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Publisher's Summary

Maid in Waiting is the beginning novel in the last trilogy of John Galsworthy's Forsyte Chronicles. In this seventh installment, the story continues of the lives and times, loves and losses, fortunes and deaths of the fictional but entirely representative family of propertied Victorians, the Forsytes.

The Forsyte Chronicles has become established as one of the most popular and enduring works of 20th century literature, described by the New York Times as "A social satire of epic proportions and one that does not suffer by comparison with Thackeray's Vanity Fair...[a] whole comedy of manners, convincing both in its fidelity to life and as a work of art."

John Galsworthy received the Nobel Prize for literature in 1932.

Family matters: don't miss our other titles in The Forsyte Chronicles.
©1998 Phoenix Recordings (P)1998 Phoenix Recordings

Critic Reviews

"[Galsworthy] has carried the history of his time through three generations, and his success in mastering so excellently his enormously difficult material, both in its scope and in its depth, remains an extremely memorable feat in English literature." (Anders Osterling, Nobel Prize presentation speech, 1932)

What listeners say about Maid in Waiting

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good, but....

Wonderful writing and narration, though the use of the n-word became very tiring- knowing that in the time of the writing of the book this was the way many white people spoke doesn’t make it any more disheartening to a person of color, it’s just the sad state of the history of nations and racism.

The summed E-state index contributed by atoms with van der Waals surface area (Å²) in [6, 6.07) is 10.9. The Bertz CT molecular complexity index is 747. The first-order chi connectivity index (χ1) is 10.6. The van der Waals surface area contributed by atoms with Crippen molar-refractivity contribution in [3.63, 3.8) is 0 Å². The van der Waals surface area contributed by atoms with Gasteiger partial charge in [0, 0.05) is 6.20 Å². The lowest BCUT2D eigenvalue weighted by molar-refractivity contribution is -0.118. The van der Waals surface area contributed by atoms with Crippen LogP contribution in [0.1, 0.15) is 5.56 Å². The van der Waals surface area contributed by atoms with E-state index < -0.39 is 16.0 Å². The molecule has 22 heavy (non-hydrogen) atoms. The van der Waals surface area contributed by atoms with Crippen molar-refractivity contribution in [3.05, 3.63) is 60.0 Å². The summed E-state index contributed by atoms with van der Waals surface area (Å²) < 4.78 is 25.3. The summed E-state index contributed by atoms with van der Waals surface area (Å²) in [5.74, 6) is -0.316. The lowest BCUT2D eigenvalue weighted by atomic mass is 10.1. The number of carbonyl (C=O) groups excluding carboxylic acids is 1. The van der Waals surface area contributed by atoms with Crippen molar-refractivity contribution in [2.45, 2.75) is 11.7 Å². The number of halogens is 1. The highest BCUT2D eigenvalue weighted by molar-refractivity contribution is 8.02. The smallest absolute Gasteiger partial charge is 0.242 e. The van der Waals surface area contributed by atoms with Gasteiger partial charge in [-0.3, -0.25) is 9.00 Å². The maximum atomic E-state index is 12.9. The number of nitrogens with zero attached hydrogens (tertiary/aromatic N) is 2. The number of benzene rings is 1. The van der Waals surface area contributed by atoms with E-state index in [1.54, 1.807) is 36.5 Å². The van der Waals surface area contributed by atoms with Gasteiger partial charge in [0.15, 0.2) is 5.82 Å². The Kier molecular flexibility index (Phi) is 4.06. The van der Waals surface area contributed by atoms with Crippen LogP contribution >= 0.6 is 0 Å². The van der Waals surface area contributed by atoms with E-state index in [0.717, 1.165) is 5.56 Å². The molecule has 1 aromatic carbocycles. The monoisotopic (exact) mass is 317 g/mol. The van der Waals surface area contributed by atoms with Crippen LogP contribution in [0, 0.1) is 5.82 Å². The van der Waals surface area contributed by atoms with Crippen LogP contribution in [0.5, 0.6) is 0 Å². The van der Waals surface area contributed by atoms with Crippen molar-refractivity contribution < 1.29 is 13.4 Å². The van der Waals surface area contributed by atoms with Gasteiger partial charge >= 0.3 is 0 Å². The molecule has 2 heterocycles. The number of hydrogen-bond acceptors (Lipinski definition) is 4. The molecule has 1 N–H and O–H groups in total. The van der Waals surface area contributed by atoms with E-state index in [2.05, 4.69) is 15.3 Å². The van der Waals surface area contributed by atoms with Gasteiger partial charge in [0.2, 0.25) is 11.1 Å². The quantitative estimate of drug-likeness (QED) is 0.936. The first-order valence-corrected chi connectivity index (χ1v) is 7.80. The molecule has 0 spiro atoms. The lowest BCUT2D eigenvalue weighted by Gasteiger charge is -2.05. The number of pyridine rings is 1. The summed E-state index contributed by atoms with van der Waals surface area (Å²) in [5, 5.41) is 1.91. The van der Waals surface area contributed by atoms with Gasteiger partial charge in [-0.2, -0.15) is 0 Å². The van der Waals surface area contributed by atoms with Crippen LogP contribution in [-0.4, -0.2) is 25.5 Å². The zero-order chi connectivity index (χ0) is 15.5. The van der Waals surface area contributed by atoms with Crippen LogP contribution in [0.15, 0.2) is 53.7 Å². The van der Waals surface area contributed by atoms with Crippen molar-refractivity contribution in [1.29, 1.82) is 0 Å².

5 people found this helpful

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Finally happiness in the family

I think anyone who loves a good tale well told will love this novel with one foot in the Victorian era and the other well planted in modernity" The concerns I have with Galsworthy's earlier novels as being overly self-conciously satyrical, seem to be able to allow the characters to tell the story themselves instead of following the heavy hand of the author" I did not find the reader's highly dramatic interpretation of the story of love of place and family to get in the way as much as it did in the earlier novels. Dinny is a strong and appealing character as she embodies the most positive of English traits. Read this book and disappear in to it. Have fun in there. I did.

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Amazing narration and exquisite language

Would you recommend this audiobook to a friend? If so, why?

John Galsworthy is well deserving of a Nobel prize in literature. And David Case brings these books alive in a way that I could no do by reading them myself. The language is exquisite, and the narration is perfect. I've read all the books in the series up to now. Highly recommended.

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This One Will Hook You

A very catchy story with an adept narrator, surprising spots of wit which may make you laugh out loud. although what appears to be a classic English drawl in delivery is a bit much for this American, the narrator is very effective in his characters, even those which are female.

1 person found this helpful